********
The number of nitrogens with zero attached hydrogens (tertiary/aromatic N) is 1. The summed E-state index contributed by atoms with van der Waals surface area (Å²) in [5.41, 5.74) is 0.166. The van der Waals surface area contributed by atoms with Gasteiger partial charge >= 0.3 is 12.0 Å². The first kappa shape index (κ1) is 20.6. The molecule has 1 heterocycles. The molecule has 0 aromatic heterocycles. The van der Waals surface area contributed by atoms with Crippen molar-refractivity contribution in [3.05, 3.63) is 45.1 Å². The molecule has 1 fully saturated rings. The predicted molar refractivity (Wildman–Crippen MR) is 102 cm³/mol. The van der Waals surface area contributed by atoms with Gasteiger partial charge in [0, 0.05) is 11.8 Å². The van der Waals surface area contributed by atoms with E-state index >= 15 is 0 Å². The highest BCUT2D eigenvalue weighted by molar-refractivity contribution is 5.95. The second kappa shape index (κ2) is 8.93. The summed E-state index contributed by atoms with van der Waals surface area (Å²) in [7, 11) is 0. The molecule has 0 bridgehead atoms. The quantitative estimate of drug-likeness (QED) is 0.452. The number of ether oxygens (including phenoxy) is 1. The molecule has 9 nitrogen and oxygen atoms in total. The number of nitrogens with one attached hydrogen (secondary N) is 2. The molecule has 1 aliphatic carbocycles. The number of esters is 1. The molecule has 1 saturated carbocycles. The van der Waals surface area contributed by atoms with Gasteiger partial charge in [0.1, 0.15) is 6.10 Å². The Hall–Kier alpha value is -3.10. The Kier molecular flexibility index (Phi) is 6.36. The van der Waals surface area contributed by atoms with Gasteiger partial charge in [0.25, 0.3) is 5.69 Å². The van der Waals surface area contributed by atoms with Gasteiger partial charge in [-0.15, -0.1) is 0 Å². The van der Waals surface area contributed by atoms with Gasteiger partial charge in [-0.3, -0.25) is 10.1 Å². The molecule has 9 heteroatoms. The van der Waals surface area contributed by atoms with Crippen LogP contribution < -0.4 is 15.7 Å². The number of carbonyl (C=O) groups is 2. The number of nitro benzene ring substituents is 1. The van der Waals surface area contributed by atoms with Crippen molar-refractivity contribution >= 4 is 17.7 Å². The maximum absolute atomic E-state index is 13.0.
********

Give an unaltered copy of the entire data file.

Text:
The number of nitrogens with zero attached hydrogens (tertiary/aromatic N) is 1. The summed E-state index contributed by atoms with van der Waals surface area (Å²) in [5.41, 5.74) is 0.166. The van der Waals surface area contributed by atoms with Gasteiger partial charge >= 0.3 is 12.0 Å². The first kappa shape index (κ1) is 20.6. The molecule has 1 heterocycles. The molecule has 0 aromatic heterocycles. The van der Waals surface area contributed by atoms with Crippen molar-refractivity contribution in [3.05, 3.63) is 45.1 Å². The molecule has 1 fully saturated rings. The predicted molar refractivity (Wildman–Crippen MR) is 102 cm³/mol. The van der Waals surface area contributed by atoms with Gasteiger partial charge in [0, 0.05) is 11.8 Å². The van der Waals surface area contributed by atoms with E-state index >= 15 is 0 Å². The highest BCUT2D eigenvalue weighted by molar-refractivity contribution is 5.95. The second kappa shape index (κ2) is 8.93. The summed E-state index contributed by atoms with van der Waals surface area (Å²) in [7, 11) is 0. The molecule has 0 bridgehead atoms. The quantitative estimate of drug-likeness (QED) is 0.452. The number of ether oxygens (including phenoxy) is 1. The molecule has 9 nitrogen and oxygen atoms in total. The number of nitrogens with one attached hydrogen (secondary N) is 2. The molecule has 1 aliphatic carbocycles. The number of esters is 1. The molecule has 1 saturated carbocycles. The van der Waals surface area contributed by atoms with Gasteiger partial charge in [0.1, 0.15) is 6.10 Å². The Hall–Kier alpha value is -3.10. The Kier molecular flexibility index (Phi) is 6.36. The van der Waals surface area contributed by atoms with Gasteiger partial charge in [0.25, 0.3) is 5.69 Å². The van der Waals surface area contributed by atoms with Gasteiger partial charge in [-0.15, -0.1) is 0 Å². The van der Waals surface area contributed by atoms with Gasteiger partial charge in [-0.3, -0.25) is 10.1 Å². The molecule has 9 heteroatoms. The van der Waals surface area contributed by atoms with Crippen LogP contribution < -0.4 is 15.7 Å². The number of carbonyl (C=O) groups is 2. The number of nitro benzene ring substituents is 1. The van der Waals surface area contributed by atoms with Crippen molar-refractivity contribution >= 4 is 17.7 Å². The maximum absolute atomic E-state index is 13.0.